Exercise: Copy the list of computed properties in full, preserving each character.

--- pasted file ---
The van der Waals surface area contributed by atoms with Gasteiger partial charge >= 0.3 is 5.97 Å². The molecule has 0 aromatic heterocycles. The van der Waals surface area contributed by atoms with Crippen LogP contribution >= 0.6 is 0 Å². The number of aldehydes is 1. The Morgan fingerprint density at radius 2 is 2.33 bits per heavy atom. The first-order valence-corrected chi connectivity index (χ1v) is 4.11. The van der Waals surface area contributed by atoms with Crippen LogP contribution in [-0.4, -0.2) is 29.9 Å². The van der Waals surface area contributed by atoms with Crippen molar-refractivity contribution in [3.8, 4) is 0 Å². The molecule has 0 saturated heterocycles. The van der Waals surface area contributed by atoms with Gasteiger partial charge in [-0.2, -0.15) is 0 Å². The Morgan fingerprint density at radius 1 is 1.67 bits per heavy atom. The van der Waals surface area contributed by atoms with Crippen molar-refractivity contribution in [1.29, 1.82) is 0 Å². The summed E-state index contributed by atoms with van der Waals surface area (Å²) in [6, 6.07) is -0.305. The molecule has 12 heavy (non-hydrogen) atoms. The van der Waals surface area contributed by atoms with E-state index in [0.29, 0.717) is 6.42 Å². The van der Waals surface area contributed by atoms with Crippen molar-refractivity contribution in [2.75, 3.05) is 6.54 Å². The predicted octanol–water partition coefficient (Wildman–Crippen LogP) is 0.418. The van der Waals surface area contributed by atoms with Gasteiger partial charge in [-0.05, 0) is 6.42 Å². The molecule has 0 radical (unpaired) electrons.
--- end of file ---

The van der Waals surface area contributed by atoms with Gasteiger partial charge >= 0.3 is 5.97 Å². The molecule has 0 aromatic heterocycles. The van der Waals surface area contributed by atoms with Crippen LogP contribution >= 0.6 is 0 Å². The number of aldehydes is 1. The Morgan fingerprint density at radius 2 is 2.33 bits per heavy atom. The first-order valence-corrected chi connectivity index (χ1v) is 4.11. The van der Waals surface area contributed by atoms with Crippen LogP contribution in [-0.4, -0.2) is 29.9 Å². The van der Waals surface area contributed by atoms with Crippen molar-refractivity contribution in [3.8, 4) is 0 Å². The molecule has 0 saturated heterocycles. The van der Waals surface area contributed by atoms with Gasteiger partial charge in [-0.2, -0.15) is 0 Å². The Morgan fingerprint density at radius 1 is 1.67 bits per heavy atom. The van der Waals surface area contributed by atoms with Crippen molar-refractivity contribution in [1.29, 1.82) is 0 Å². The summed E-state index contributed by atoms with van der Waals surface area (Å²) in [6, 6.07) is -0.305. The molecule has 12 heavy (non-hydrogen) atoms. The van der Waals surface area contributed by atoms with E-state index in [0.29, 0.717) is 6.42 Å². The van der Waals surface area contributed by atoms with Crippen molar-refractivity contribution in [2.75, 3.05) is 6.54 Å². The predicted octanol–water partition coefficient (Wildman–Crippen LogP) is 0.418. The van der Waals surface area contributed by atoms with Gasteiger partial charge in [-0.05, 0) is 6.42 Å². The molecule has 0 radical (unpaired) electrons.